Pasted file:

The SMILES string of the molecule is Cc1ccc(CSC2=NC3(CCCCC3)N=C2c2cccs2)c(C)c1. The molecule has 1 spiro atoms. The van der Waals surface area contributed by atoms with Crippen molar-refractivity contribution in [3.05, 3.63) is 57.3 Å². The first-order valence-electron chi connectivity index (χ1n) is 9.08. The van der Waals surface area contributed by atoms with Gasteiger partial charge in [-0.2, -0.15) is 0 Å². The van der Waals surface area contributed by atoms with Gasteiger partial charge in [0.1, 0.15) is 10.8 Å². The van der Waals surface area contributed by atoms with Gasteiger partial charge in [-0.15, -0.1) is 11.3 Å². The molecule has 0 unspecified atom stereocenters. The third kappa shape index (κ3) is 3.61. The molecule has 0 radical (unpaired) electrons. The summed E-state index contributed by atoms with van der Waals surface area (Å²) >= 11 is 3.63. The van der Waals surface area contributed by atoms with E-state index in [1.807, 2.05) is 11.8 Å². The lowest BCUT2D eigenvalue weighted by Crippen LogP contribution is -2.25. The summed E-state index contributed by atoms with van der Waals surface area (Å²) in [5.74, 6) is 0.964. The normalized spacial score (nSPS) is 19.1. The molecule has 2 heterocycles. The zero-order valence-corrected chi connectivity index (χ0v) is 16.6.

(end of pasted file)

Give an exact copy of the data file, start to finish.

The SMILES string of the molecule is Cc1ccc(CSC2=NC3(CCCCC3)N=C2c2cccs2)c(C)c1. The molecule has 1 spiro atoms. The van der Waals surface area contributed by atoms with Crippen molar-refractivity contribution in [3.05, 3.63) is 57.3 Å². The first-order valence-electron chi connectivity index (χ1n) is 9.08. The van der Waals surface area contributed by atoms with Gasteiger partial charge in [-0.2, -0.15) is 0 Å². The van der Waals surface area contributed by atoms with Gasteiger partial charge in [0.1, 0.15) is 10.8 Å². The van der Waals surface area contributed by atoms with Gasteiger partial charge in [-0.15, -0.1) is 11.3 Å². The molecule has 0 unspecified atom stereocenters. The third kappa shape index (κ3) is 3.61. The molecule has 0 radical (unpaired) electrons. The summed E-state index contributed by atoms with van der Waals surface area (Å²) >= 11 is 3.63. The van der Waals surface area contributed by atoms with E-state index in [1.807, 2.05) is 11.8 Å². The lowest BCUT2D eigenvalue weighted by Crippen LogP contribution is -2.25. The summed E-state index contributed by atoms with van der Waals surface area (Å²) in [5.74, 6) is 0.964. The normalized spacial score (nSPS) is 19.1. The molecule has 2 heterocycles. The zero-order valence-corrected chi connectivity index (χ0v) is 16.6.